Parents of infants or children with acid reflux are responsible for educating themselves on the possible results of the condition going untreated or even under treated. Our mission is to bring a portion of this knowledge to you, helping to bring comfort to your family. This page is not a full list of possible infant acid reflux complications or results, but it’s a great starting point.
Apnea – GERD commonly occurs with obstructive sleep apnea, a condition in which breathing stops temporarily but repeatedly during sleep. It is not clear which condition is responsible for the other, but GERD is particularly severe when both conditions occur together.
Asthma – Asthma and GERD often occur together. Studies report that reflux disorder coincides with between 32% and 80% of asthma cases. Some theories for the causal connection between GERD and asthma are as follows: Acid leaking from the lower esophagus in GERD stimulates the vagus nerves, which run through the gastrointestinal tract. These stimulated nerves in turn trigger the nearby airways in the lung to constrict, which causes asthma symptoms. Another theory: Acid back-up that reaches the mouth may be inhaled into the airways (aspirated). Here, the acid triggers a reaction in the airways that causes asthma symptoms.
Barrett’s Esophagus(BE) and Esophageal Cancer – In some cases, BE develops as an advanced stage of erosive esophagitis. Long-standing and/or severe GERD can cause change in the cells that line the esophagus. These cells are pre-cancerous and can become cancerous. This condition is referred to as Barrett’s esophagus and occurs in approximately 10% of patients with GERD. The type of esophageal cancer associated with Barrett’s esophagus (adenocarcinoma) is increasing in frequency. It is not clear why some patients with GERD develop Barrett’s esophagus, but most do not.
Erosive Esophagitis – Erosive esophagitis develops in chronic GERD patients when acid causes sufficient irritation and inflammation to the esophagus. In one study, bleeding occurred in over 8% of patients with erosive esophagitis. The liquid from the stomach that refluxes into the esophagus damages the cells lining the esophagus. The body responds in the way that it usually responds to damage, which is with inflammation (esophagitis). The purpose of inflammation is to neutralize the damaging agent and begin the process of healing. If the damage goes deeply into the esophagus, an ulcer forms. An ulcer is simply a break in the lining of the esophagus that occurs in an area of inflammation. Ulcers and the additional inflammation they provoke may erode into the esophageal blood vessels and give rise to bleeding into the esophagus. Occasionally, the bleeding is severe and may require transfusions of blood and endoscopic (a procedure in which a tube is inserted through the mouth into the esophagus) or surgical treatment.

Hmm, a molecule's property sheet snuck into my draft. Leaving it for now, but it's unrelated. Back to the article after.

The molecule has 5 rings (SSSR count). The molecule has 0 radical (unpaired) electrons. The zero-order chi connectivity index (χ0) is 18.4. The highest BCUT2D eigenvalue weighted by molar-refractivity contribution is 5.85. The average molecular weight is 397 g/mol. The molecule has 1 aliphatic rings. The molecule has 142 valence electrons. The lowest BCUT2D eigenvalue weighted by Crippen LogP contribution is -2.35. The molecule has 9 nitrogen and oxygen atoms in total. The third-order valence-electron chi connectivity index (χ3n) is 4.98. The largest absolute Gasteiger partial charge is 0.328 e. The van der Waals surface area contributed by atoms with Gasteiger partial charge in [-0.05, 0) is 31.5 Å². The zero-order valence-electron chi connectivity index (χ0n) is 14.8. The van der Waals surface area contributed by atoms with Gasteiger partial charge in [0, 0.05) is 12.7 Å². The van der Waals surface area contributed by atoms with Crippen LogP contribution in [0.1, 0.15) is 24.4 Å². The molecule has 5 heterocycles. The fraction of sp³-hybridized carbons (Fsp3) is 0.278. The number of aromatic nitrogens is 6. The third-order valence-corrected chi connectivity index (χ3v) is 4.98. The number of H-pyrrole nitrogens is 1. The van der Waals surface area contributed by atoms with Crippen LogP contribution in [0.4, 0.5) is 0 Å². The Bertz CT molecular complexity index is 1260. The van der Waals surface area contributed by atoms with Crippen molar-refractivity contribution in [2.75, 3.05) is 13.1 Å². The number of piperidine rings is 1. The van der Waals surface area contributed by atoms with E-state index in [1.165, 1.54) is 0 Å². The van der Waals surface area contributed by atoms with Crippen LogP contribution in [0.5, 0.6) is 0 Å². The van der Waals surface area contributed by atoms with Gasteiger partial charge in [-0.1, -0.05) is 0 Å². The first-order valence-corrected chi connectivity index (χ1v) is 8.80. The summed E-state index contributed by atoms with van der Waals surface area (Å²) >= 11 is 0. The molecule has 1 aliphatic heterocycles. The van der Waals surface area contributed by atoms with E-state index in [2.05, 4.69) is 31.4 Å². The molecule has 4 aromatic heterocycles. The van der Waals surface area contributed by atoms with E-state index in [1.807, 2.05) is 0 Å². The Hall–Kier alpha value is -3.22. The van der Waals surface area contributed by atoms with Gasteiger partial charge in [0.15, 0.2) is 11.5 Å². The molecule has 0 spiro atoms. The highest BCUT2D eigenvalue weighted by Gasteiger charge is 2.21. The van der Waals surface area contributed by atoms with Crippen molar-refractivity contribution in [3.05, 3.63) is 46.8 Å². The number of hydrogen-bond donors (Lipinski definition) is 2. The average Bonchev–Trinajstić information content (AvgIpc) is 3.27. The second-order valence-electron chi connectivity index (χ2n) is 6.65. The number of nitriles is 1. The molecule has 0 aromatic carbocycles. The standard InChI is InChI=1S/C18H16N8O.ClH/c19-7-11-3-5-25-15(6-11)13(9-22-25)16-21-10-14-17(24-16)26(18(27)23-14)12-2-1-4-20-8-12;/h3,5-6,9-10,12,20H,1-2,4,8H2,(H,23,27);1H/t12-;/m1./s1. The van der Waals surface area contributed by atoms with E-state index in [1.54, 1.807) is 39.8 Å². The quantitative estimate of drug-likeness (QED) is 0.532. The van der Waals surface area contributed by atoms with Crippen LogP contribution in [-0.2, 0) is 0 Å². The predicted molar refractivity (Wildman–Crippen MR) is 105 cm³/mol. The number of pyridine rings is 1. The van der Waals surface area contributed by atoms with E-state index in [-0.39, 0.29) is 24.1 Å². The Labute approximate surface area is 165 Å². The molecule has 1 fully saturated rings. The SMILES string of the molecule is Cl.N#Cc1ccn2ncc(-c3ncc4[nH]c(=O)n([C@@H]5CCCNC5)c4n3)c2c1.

Esophageal Ulcers – Open sores on the lining of the esophagus can result from repeated acid reflux. They cause pain that is usually located behind the breastbone or just below it, similar to the location of heartburn.
Other Respiratory and Airway Conditions – Current studies indicate an association between GERD and various upper respiratory problems that occur in the sinuses, ear and nasal passages, and airways of the lung. People with GERD appear to have an above-average risk for chronic bronchitis, chronic sinusitis, emphysema, pulmonary fibrosis (lung scarring), and recurrent pneumonia. If a person inhales fluid from the esophagus (aspirates) into the lungs, serious pneumonia can occur.
Strictures – Ulcers of the esophagus heal with the formation of scars (fibrosis). Over time, the scar tissue shrinks and narrows the lumen (inner cavity) of the esophagus. This scarred narrowing is called a stricture. Swallowed food may get stuck in the esophagus once the narrowing becomes severe enough (usually when it restricts the esophageal lumen to a diameter of one centimeter). This situation may necessitate endoscopic removal of the stuck food. Then, to prevent food from sticking, the narrowing must be stretched (widened). Moreover, to prevent a recurrence of the stricture, reflux also must be prevented.
Throat Conditions – An estimated 20% to 60% of patients with GERD have atypical symptoms in the throat (hoarseness, sore throat) without any significant heartburn. A failure to diagnose and treat GERD may lead to persistent throat conditions such as chronic laryngitis, hoarseness, difficulty in speaking, sore throat, cough, constant throat clearing, and granulomas (soft, pink bumps) on the vocal cords. Hypertrophic (overgrown) tonsils and/or adenoids due to repeated exposure to stomach acid.
To be added soon:
FTT (Failure to Thrive)
ALTEs (Apparent Life Threatening Events)
Esophageal Motility Disorder
THCN 2006, “Acid Reflux Complication” (online)
Marks, J. 2010, “Gastroesophageal Reflux Disease”, Medicine Net (online) available at www.medicinenet.com